In a 148-page report titled, The Great Palm Oil Scandal: Labour Abuses Behind Big Brand Names, Amnesty International documents operations at palm oil plantations and follows the supply to corporations and brands. The companies have no-exploitation and sustainability policies in place, but Amnesty International has found that they aren’t being universally enforced.
“Companies are turning a blind eye to exploitation of workers in their supply chain. Despite promising customers that there will be no exploitation in their palm oil supply chains, big brands continue to profit from appalling abuses,” Meghna Abraham, senior investigator at Amnesty International, says in an a post about the new report.
Who got caught
Amnesty International identifies AFAMSA, ADM, Colgate-Palmolive, Elevance, Kellogg’s, Nestlé, Procter & Gamble, Reckitt Benckiser, and Unilever as companies that sell products made with unethically sourced oil.
Calling for consumer action, one item on the group’s site today encourages consumers to Tweet at companies and company leaders, asking if their popular products are indeed made with the palm oil in question.
Among the companies in personal care, only Reckitt Benckiser replied to Amnesty International about which of its products, specifically, contain oil identified by the investigation.
At the source is Wilmar, the largest agribusiness company in Asia and one of the world’s leading suppliers of palm oil. As Amnesty succinctly puts it in the conclusion of their report, “Wilmar, its subsidiaries PT Perkebunan Milano and PT Daya Labuhan Indah, and its suppliers, PT Abdi Budi Mulia, PT Sarana Prima Multi Niaga, and PT Hamparan Masawit Bangun Persada have abused workers’ rights to just and favourable conditions of work, health, and social security.”
Wilmar was not caught off guard by today’s report. “We are aware that Amnesty International will be focusing on labour rights issues in the palm oil industry in their coming report. We welcome this report, as it helps highlight labour issues within the wider palm oil industry and in Indonesia specifically,” writes the company in a media release.
The company was not only aware of the investigation but also released a long pre-emptive statement yesterday focusing on the company’s labor collaboration efforts with pertinent governments and organizations. “Many of these highlighted issues need a bigger platform than sustainable certification to resolve; they require collaborations between governments, companies, and civil society organisations like Amnesty International,” Perpetua George, assistant general manager for Wilmar Group Sustainability, remarks in the company statement.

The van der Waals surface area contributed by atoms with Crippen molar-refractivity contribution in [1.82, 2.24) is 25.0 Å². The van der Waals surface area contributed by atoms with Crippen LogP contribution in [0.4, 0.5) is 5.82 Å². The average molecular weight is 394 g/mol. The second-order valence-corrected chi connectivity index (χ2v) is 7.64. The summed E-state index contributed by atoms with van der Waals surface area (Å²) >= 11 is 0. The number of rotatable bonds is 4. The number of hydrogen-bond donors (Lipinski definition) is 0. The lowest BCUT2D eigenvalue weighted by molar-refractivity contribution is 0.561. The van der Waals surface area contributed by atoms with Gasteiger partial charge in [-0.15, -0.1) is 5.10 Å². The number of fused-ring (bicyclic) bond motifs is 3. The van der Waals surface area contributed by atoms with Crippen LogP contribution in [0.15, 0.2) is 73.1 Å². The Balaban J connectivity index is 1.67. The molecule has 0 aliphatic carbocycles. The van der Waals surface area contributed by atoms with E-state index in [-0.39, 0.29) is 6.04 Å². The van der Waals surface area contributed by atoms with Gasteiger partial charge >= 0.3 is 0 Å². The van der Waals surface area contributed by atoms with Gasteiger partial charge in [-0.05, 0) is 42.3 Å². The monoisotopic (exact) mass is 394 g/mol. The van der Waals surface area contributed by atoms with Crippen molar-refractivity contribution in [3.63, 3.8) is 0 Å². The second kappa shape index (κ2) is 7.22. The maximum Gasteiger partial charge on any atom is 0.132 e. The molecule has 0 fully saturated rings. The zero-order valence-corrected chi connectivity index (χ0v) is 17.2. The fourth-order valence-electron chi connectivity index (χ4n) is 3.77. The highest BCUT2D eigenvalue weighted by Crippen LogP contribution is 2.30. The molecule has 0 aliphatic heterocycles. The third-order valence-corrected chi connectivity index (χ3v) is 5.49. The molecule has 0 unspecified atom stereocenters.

Amnesty International calls on companies buying palm oil from Wilmar to exercise due diligence to ensure workers human rights are not being violated; and the group has advice for governments both producing and importing.
Also, among the many recommendations for change at Wilmar that Amnesty International makes in the report are:
- Revise targets and piece rates to ensure that they do not result in abuses, exploitation or put people’s health and safety at risk.
- Immediately end forced labour and ensure that threats of penalties, including those related to targets, of dismissal, loss of privileges, and payments below the minimum wage are not used to exact work involuntarily from people.
- Stop child labour by addressing the causative factors for children’s involvement in the work by providing fair wages and revising targets and penalties.
- Ensure that all sprayers are employed on permanent employment contracts and covered under health insurance schemes.
- Guarantee that no punitive action will be taken against any worker for sharing information with Amnesty International.